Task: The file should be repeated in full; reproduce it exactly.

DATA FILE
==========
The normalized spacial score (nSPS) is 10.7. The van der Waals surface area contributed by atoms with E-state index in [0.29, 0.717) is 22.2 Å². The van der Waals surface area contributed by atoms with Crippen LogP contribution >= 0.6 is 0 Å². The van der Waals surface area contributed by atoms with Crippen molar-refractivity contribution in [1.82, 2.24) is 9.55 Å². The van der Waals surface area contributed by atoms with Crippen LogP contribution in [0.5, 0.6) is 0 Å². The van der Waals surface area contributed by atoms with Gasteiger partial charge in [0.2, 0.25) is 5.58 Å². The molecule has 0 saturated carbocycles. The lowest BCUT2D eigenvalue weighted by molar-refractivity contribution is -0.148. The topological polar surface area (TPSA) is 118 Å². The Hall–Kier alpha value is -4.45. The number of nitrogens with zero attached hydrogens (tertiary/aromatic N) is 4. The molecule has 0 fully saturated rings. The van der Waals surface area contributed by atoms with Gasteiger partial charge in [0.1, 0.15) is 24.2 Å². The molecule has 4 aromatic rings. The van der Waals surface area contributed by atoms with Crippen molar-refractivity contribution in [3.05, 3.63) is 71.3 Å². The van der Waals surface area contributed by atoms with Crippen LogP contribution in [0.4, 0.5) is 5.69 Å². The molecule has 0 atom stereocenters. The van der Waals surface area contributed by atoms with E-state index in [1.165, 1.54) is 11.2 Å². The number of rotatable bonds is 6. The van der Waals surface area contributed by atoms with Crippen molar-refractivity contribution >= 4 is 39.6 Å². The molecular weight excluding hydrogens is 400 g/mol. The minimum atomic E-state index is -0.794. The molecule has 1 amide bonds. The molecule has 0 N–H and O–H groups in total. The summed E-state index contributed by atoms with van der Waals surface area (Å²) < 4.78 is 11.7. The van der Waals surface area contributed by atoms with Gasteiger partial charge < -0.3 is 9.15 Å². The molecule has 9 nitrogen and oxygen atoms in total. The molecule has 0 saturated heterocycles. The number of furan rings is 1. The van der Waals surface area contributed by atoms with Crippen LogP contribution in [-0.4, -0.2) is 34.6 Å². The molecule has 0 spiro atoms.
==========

The normalized spacial score (nSPS) is 10.7. The van der Waals surface area contributed by atoms with E-state index in [0.29, 0.717) is 22.2 Å². The van der Waals surface area contributed by atoms with Crippen LogP contribution >= 0.6 is 0 Å². The van der Waals surface area contributed by atoms with Crippen molar-refractivity contribution in [1.82, 2.24) is 9.55 Å². The van der Waals surface area contributed by atoms with Crippen LogP contribution in [0.5, 0.6) is 0 Å². The van der Waals surface area contributed by atoms with Gasteiger partial charge in [0.2, 0.25) is 5.58 Å². The molecule has 0 saturated carbocycles. The lowest BCUT2D eigenvalue weighted by molar-refractivity contribution is -0.148. The topological polar surface area (TPSA) is 118 Å². The Hall–Kier alpha value is -4.45. The number of nitrogens with zero attached hydrogens (tertiary/aromatic N) is 4. The molecule has 0 fully saturated rings. The van der Waals surface area contributed by atoms with Gasteiger partial charge in [0.1, 0.15) is 24.2 Å². The molecule has 4 aromatic rings. The van der Waals surface area contributed by atoms with Crippen molar-refractivity contribution in [3.05, 3.63) is 71.3 Å². The van der Waals surface area contributed by atoms with Crippen LogP contribution in [0.4, 0.5) is 5.69 Å². The molecule has 0 atom stereocenters. The van der Waals surface area contributed by atoms with E-state index in [1.165, 1.54) is 11.2 Å². The number of rotatable bonds is 6. The van der Waals surface area contributed by atoms with Crippen molar-refractivity contribution >= 4 is 39.6 Å². The molecular weight excluding hydrogens is 400 g/mol. The minimum atomic E-state index is -0.794. The molecule has 1 amide bonds. The molecule has 0 N–H and O–H groups in total. The summed E-state index contributed by atoms with van der Waals surface area (Å²) < 4.78 is 11.7. The van der Waals surface area contributed by atoms with Gasteiger partial charge < -0.3 is 9.15 Å². The molecule has 9 nitrogen and oxygen atoms in total. The molecule has 0 saturated heterocycles. The number of furan rings is 1. The van der Waals surface area contributed by atoms with Crippen LogP contribution in [-0.4, -0.2) is 34.6 Å². The molecule has 0 spiro atoms.